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The Crucial Vote to Remove and Replace MPD

Olivia Allery, news editor

On the ballot this November, voters in Minneapolis will be able to decide whether or not to disband the Minneapolis Police Department (MPD) and replace it with a new Department of Public Safety (DPS). In light of so many cases of police violence and the murder of George Floyd, the city is questioning of how fit police, specifically the MPD, are at responding to various situations. 

In early 2021, progressive and racial justice groups collectively called “Yes 4 Minneapolis” collected over 20,000 signatures for the amendment to be put on this ballot. The initiative was pushed by these groups after Minneapolis City Council’s  proposal was struck down twice to reform the MPD in response to Floyd’s murder in May of 2020. The ballot initiative is backed by U.S. Representative Ilhan Omar, U.S. Senator Amy Klobuchar, Minnesota Attorney General Keith Ellison, Minnesota State Governor Tim Walz and Mayor Jacob Frey.  

This vote will be on Nov. 2 and be in favor to remove the MPD and replace it with the DPS. According to the amendment, the DPS would have a more focused public health approach to safety. This includes hiring licensed peace officers to the force in order to fulfil the new department responsibilities. The department would also be under the control of the mayor as well as the city council, rather than just the mayor alone. 

“With the murder of George Floyd and the uprisings, this has really shown us the inherent failures of our current policing system and also showing our failures at attempts to reform it in the past,” said Robin Wonsley Worlobah, a City Council electie for Ward 2, in an interview with the Echo.“Studies have shown for decades that meeting crises of violence and poverty with more police does not decrease the crime rate but instead increases incarceration rates, and we need to take a comprehensive approach that invests in people’s livable wages, housing, and schools along with addressing the issues of public safety that cannot be met with policing alone.”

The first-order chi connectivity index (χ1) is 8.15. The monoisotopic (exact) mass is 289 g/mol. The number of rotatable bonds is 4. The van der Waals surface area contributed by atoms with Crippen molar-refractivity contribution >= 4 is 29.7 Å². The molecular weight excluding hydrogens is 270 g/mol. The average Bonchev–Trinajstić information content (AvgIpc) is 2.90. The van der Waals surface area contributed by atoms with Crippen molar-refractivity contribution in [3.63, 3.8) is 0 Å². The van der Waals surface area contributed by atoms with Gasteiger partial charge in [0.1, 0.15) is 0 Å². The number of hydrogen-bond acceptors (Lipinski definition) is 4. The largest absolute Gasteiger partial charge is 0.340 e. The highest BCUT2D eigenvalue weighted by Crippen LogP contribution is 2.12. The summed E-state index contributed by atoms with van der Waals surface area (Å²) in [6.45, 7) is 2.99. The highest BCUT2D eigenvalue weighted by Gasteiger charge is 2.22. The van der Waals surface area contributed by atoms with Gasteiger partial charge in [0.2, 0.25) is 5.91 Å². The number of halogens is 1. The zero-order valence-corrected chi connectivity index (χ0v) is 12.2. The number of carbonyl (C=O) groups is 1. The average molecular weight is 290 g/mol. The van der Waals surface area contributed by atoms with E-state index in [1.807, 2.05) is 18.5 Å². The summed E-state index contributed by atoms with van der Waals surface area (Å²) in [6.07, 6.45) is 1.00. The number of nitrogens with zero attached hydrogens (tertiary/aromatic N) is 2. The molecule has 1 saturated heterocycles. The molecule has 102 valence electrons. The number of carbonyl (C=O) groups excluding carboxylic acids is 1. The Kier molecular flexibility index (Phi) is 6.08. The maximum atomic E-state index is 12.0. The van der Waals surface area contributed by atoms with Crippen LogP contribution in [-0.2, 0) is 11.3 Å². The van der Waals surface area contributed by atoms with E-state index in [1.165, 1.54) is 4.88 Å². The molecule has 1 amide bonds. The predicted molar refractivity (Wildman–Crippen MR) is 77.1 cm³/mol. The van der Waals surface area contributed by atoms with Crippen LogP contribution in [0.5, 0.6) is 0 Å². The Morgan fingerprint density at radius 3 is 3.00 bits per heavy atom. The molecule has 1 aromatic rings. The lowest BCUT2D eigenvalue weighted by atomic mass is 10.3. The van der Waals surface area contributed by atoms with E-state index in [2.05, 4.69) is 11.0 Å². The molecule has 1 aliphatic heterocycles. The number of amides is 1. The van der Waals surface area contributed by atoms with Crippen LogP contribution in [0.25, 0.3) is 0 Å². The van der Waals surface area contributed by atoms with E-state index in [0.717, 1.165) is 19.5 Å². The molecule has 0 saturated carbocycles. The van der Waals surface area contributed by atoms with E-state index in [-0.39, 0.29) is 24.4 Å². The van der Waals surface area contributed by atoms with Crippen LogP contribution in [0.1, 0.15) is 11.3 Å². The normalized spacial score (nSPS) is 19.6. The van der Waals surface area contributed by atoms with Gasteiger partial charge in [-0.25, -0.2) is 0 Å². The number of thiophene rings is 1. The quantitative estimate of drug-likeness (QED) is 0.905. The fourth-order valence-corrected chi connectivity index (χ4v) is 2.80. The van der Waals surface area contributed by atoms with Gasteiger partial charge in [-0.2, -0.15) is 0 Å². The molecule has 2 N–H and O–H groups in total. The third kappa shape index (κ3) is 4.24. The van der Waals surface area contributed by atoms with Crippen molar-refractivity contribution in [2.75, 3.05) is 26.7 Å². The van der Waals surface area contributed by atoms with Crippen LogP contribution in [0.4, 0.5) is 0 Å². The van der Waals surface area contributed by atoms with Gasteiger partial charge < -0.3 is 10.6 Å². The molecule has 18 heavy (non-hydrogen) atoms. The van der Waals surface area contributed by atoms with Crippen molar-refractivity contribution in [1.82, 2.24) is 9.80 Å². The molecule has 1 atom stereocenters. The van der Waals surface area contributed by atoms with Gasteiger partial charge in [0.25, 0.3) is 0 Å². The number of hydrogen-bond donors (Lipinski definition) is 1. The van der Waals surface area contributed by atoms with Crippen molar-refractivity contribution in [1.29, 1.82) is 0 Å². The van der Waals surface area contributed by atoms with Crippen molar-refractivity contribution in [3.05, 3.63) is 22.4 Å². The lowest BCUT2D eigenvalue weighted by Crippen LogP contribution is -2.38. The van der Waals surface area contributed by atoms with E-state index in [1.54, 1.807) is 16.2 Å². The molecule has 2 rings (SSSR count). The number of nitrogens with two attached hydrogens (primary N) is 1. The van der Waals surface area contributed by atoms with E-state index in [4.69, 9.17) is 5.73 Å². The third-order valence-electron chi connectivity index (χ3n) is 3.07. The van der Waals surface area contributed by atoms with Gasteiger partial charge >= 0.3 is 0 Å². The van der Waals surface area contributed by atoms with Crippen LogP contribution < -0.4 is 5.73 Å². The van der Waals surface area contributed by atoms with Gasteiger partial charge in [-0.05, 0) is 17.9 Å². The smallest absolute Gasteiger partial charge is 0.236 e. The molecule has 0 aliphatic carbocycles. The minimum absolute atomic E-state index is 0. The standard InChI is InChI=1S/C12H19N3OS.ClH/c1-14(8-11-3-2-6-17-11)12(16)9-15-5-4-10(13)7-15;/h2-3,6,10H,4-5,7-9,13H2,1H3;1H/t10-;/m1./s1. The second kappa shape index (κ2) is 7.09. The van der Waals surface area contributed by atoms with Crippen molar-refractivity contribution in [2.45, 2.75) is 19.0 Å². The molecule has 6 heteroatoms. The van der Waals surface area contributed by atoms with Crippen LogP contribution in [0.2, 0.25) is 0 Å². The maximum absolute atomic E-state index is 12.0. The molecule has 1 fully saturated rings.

“The City Question 2 vote will be an interesting test of the influence of the movement to disband the police.” says Professor Andrew Aoki. He continues by saying, “Since many supporters seem to be suggesting that disbanding the police isn’t their goal, it probably won’t be a test of the degree of public support for abolishing the police force but rather a test of the ability of these groups to mobilize their supporters and sway some undecided voters. A key policy consequence would be that it should be easier to reduce the size of the force considerably, if the measure passes.”

Since the murder of George Floyd, the MPD has lost about a third of the force due to a number of resignations, retirements and reports of PTSD from officers. The department is also facing state and federal investigations into MPD officers on violating the civil rights of those arrested. Mayor Jacob Frey has instituted some policies in hopes to reduce the chance of police violence. These policies include banning the choke hold, limiting traffic stops and requiring that officers intervene when a partner is using excessive force. 

If you want to find out more information about the amendment, as well as other amendments being voted on this coming election, check out vote.minneapolismn.gov for more information and be sure to register to vote.